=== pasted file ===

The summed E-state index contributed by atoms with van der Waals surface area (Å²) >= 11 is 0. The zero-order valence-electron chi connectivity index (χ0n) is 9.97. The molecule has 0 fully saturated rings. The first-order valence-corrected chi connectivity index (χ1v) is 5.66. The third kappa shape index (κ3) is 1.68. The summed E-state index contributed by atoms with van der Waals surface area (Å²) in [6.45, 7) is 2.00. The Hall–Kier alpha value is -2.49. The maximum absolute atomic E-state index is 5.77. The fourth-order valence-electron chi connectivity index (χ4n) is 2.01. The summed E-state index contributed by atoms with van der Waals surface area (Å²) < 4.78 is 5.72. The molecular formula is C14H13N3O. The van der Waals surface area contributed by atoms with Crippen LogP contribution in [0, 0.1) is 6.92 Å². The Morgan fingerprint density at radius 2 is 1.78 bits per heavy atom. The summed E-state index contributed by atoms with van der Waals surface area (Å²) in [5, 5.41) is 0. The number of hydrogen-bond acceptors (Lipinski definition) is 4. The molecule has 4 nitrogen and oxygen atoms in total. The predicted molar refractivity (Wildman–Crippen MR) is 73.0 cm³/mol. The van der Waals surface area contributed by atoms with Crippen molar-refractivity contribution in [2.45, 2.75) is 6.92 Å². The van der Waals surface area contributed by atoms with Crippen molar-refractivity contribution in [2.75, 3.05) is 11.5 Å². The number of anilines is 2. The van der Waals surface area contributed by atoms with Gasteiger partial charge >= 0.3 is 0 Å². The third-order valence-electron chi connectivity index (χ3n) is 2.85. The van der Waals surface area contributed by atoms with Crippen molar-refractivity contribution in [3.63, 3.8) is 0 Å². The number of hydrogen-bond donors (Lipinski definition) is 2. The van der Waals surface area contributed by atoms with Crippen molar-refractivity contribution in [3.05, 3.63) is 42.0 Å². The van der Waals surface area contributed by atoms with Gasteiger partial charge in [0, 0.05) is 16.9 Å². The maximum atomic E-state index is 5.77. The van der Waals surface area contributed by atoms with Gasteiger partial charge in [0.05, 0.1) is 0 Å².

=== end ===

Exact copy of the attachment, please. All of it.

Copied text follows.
The summed E-state index contributed by atoms with van der Waals surface area (Å²) >= 11 is 0. The zero-order valence-electron chi connectivity index (χ0n) is 9.97. The molecule has 0 fully saturated rings. The first-order valence-corrected chi connectivity index (χ1v) is 5.66. The third kappa shape index (κ3) is 1.68. The summed E-state index contributed by atoms with van der Waals surface area (Å²) in [6.45, 7) is 2.00. The Hall–Kier alpha value is -2.49. The maximum absolute atomic E-state index is 5.77. The fourth-order valence-electron chi connectivity index (χ4n) is 2.01. The summed E-state index contributed by atoms with van der Waals surface area (Å²) < 4.78 is 5.72. The molecular formula is C14H13N3O. The van der Waals surface area contributed by atoms with Crippen LogP contribution in [0, 0.1) is 6.92 Å². The Morgan fingerprint density at radius 2 is 1.78 bits per heavy atom. The summed E-state index contributed by atoms with van der Waals surface area (Å²) in [5, 5.41) is 0. The number of hydrogen-bond acceptors (Lipinski definition) is 4. The molecule has 4 nitrogen and oxygen atoms in total. The predicted molar refractivity (Wildman–Crippen MR) is 73.0 cm³/mol. The van der Waals surface area contributed by atoms with Crippen molar-refractivity contribution in [2.45, 2.75) is 6.92 Å². The van der Waals surface area contributed by atoms with Crippen molar-refractivity contribution in [2.75, 3.05) is 11.5 Å². The number of anilines is 2. The van der Waals surface area contributed by atoms with Gasteiger partial charge >= 0.3 is 0 Å². The third-order valence-electron chi connectivity index (χ3n) is 2.85. The van der Waals surface area contributed by atoms with Crippen molar-refractivity contribution in [3.63, 3.8) is 0 Å². The number of hydrogen-bond donors (Lipinski definition) is 2. The van der Waals surface area contributed by atoms with Crippen molar-refractivity contribution in [3.05, 3.63) is 42.0 Å². The van der Waals surface area contributed by atoms with Gasteiger partial charge in [0, 0.05) is 16.9 Å². The maximum atomic E-state index is 5.77. The van der Waals surface area contributed by atoms with Gasteiger partial charge in [0.05, 0.1) is 0 Å².